Why can't you say: "I insist you to do that!" After all, you can say: "I want you to do that!" What's the difference between these two verbs, that they need to be used in sentences ...
1
vote
2answers
3k views

None have showed up? Huh? [duplicate]

Has the language really changed this much in twenty years? "None of your students have showed up" - a sentence supplied by this very website as a proper one - seems wrong on two counts to me. Twenty ...
3
votes
3answers
19k views

Is “curious of” acceptable or even better than “curious about”?

Many speakers and internet writers seem to use "curious of" in place of "curious about". For example: I am curious of what he thinks. This is in spite of what seems to be, by the rules of ...
1
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1answer
1k views

“Need to” as an English Modal

In my studies of both theoretical and applied English linguistics, we studied English modals more than once. So a question came up on this site earlier today. I explained that "need to" is a modal. ...
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3answers
3k views

To Be Used Of/For

Does "to be used OF" mean "to be used FOR": wikipedia The English term "empiric" derives from the Greek word ἐμπειρία, which is cognate with and translates to the Latin experientia, from which ...
0
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1answer
3k views

How to express “From the point of view of Information Theory”?

I would like start a sentence with "From the point of view of information theory, ...", but this sounds a bit uneloquent to me. Can I say, "From an information theoretical point of view, ...", or ...
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2answers
176 views

Post Question To

If Craig wrote a question on an online forum and the question was intended for Larry: Craig posted a question to Larry. Should the part "to Larry" modify "a question", or "posted"? In ...
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2answers
8k views

… 'can be found in' 'can be found on' ? (Prepositions)

Which is the correct way of saying, the document can be found in www.example.com/ark or the document can be found on www.example.com/ark or the document is located at www.example.com/ark
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votes
1answer
221 views

On His Post, At His Post

I have this: link On 21-22 April 1914, while leading three picket launches admist heavy enemy fire, McCloy was wounded but remained on his post, enabling cruisers to save American lives. For ...
-1
votes
4answers
1k views

Correct preposition for “porch”

I would like to know whether 'I park my car 'on the porch' or 'in the porch' is correct?
1
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2answers
130 views

He _____ his ego [closed]

When talking about not letting one's 'ego' prevent oneself from helping his enemies: He __ his ego and helped his enemies. Would "swallow", "hide", "put down", "lay down" work there?
1
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1answer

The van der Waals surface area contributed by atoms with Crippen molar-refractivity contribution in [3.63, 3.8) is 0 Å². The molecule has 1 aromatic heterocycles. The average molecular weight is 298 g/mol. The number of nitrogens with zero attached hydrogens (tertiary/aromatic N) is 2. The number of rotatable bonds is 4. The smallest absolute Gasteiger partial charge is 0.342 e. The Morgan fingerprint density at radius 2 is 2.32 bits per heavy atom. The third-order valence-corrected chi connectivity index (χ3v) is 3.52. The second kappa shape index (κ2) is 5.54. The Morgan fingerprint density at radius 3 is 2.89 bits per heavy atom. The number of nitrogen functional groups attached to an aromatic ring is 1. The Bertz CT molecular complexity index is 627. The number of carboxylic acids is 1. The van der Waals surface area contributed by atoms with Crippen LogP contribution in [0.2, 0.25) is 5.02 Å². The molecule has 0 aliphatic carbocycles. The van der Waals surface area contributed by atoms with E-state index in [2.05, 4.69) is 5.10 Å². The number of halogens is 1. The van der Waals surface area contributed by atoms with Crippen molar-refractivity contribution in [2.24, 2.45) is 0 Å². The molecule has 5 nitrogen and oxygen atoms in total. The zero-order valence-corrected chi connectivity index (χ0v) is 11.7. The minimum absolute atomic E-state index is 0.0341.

162 views

With + adverb structure

The strange example makes me confused - with + adverb : "Red items need dealing with immediately after the process..." How correct and common of this structure?
0
votes
1answer
630 views

get as far as doing something [duplicate]

Possible Duplicate: What is the meaning of “get as far as doing something”? According to my dictionary, we can use this expression to talk about how much progress someone makes, or how much ...
3
votes
2answers
2k views

“as far as” vs. “so far as” vs. “in so far as”

Are these sentences the same? As far as I know, he's going to Chicago. So far as I know, he's going to Chicago. In so far as I know, he's going to Chicago. I think that they are the ...
1
vote
2answers
162 views

“as far as” vs. “to”

Is "as far as" the same as "to" in these sentences? I read as far as the third chapter. I read to the third chapter. and I'm going by train as far as London. I'm going by train to ...
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votes
2answers
278 views

Can you help me to formally define the phrase “to edit <something>”?

I am in a situation on Meta Stack Overflow in which I dispute the validity of the system notification text "Code in your answer has been edited", because there was no code in the answer before the ...
6
votes
2answers
35k views

Which one is correct? “has been taken already” or “has already been taken”

I'm creating a registration form. I want to display a message if a particular username already exists. So which sentence is correct? This username has already been taken by another user. Please ...
1
vote
2answers
617 views

“Somehow” or “In somehow”?

So far I had never found "somehow" used with "in". Is still this the normal adverb? Could I use "somehow" alone? Ex: I'll fit you in somehow.
2
votes
4answers
170 views

Grammar of “Love is the pearl of great worth”

According to the book I read, "Love is the pearl of great worth" is grammatically wrong. Why is it? (It says "the" is [sic].)
5
votes
2answers
526 views

Why is “I refuse running” wrong?

I got into a discussion with another user in the comments section of this question. We disagreed over the following phrases: I refuse running. I decline running. To me, they are both ...
-2
votes
2answers
8k views

What is the difference between “He seemed to be angry.” and “He seemed angry.”?

I want to know the difference between the following sentences: He seemed to be angry. He seemed angry. I heard that when I use "to be" in the text like in above sentence, "to be" means ...
0
votes
2answers
1k views

should i say the attached has 6 files or the attached have 6 files? [closed]

I have two question for the following sentence: "the attached document has 6 files ,if none of them suited what you are looking for let me know. " Q1: should i say the attached has 6 files or the ...
0
votes
0answers
51 views

Which one is right: “allows to acquire” or “allows acquiring”? [duplicate]

Which version of the following sentence is correct/better? "In particular, it allows to acquire a signal using a sample rate significantly lower than the one dictated by the Nyquist criterion" ...
4
votes
2answers
25k views

Shouldn't have got or gotten [duplicate]

Possible Duplicate: Difference between “I have got” and “I have gotten” In this example, my teacher thinks it should be got, but I feel like gotten is better: I shouldn't have got / ...
5
votes
6answers
4k views

Which is grammatically correct: “woke up by the…” or “woke up to the…”?

Which is grammatically correct? Sophia woke up by the rattling sound of her washing machine. or Sophia woke up to the rattling sound of her washing machine.
3
votes
1answer
245 views

Does this stylistic guideline have a name?

The principle would be something like: Avoid a long modifying clause that creates distance between your subject and verb For example, according to this guideline, the sentence One of his uncles ...